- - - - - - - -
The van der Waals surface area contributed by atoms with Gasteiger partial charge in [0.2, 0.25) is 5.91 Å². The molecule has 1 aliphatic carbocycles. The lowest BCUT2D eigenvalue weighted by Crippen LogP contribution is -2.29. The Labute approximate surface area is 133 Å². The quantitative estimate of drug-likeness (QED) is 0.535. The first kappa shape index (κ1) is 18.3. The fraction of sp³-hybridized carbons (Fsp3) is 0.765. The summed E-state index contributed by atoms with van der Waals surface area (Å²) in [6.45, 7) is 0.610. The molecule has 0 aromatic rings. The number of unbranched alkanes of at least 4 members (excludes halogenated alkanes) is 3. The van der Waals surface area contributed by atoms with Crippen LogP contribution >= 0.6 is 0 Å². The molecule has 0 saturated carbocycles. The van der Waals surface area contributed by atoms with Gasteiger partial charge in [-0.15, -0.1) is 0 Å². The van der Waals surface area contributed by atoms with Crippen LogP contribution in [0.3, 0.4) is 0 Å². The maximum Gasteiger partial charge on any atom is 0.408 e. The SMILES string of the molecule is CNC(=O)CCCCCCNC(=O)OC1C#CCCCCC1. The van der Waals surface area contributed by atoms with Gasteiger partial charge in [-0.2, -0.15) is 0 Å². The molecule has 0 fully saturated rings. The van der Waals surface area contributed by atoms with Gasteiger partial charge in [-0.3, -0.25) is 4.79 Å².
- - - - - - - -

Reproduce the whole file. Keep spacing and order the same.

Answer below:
The van der Waals surface area contributed by atoms with Gasteiger partial charge in [0.2, 0.25) is 5.91 Å². The molecule has 1 aliphatic carbocycles. The lowest BCUT2D eigenvalue weighted by Crippen LogP contribution is -2.29. The Labute approximate surface area is 133 Å². The quantitative estimate of drug-likeness (QED) is 0.535. The first kappa shape index (κ1) is 18.3. The fraction of sp³-hybridized carbons (Fsp3) is 0.765. The summed E-state index contributed by atoms with van der Waals surface area (Å²) in [6.45, 7) is 0.610. The molecule has 0 aromatic rings. The number of unbranched alkanes of at least 4 members (excludes halogenated alkanes) is 3. The van der Waals surface area contributed by atoms with Crippen LogP contribution >= 0.6 is 0 Å². The molecule has 0 saturated carbocycles. The van der Waals surface area contributed by atoms with Gasteiger partial charge in [-0.15, -0.1) is 0 Å². The van der Waals surface area contributed by atoms with Crippen LogP contribution in [0.3, 0.4) is 0 Å². The maximum Gasteiger partial charge on any atom is 0.408 e. The SMILES string of the molecule is CNC(=O)CCCCCCNC(=O)OC1C#CCCCCC1. The van der Waals surface area contributed by atoms with Gasteiger partial charge in [-0.2, -0.15) is 0 Å². The molecule has 0 fully saturated rings. The van der Waals surface area contributed by atoms with Gasteiger partial charge in [-0.3, -0.25) is 4.79 Å².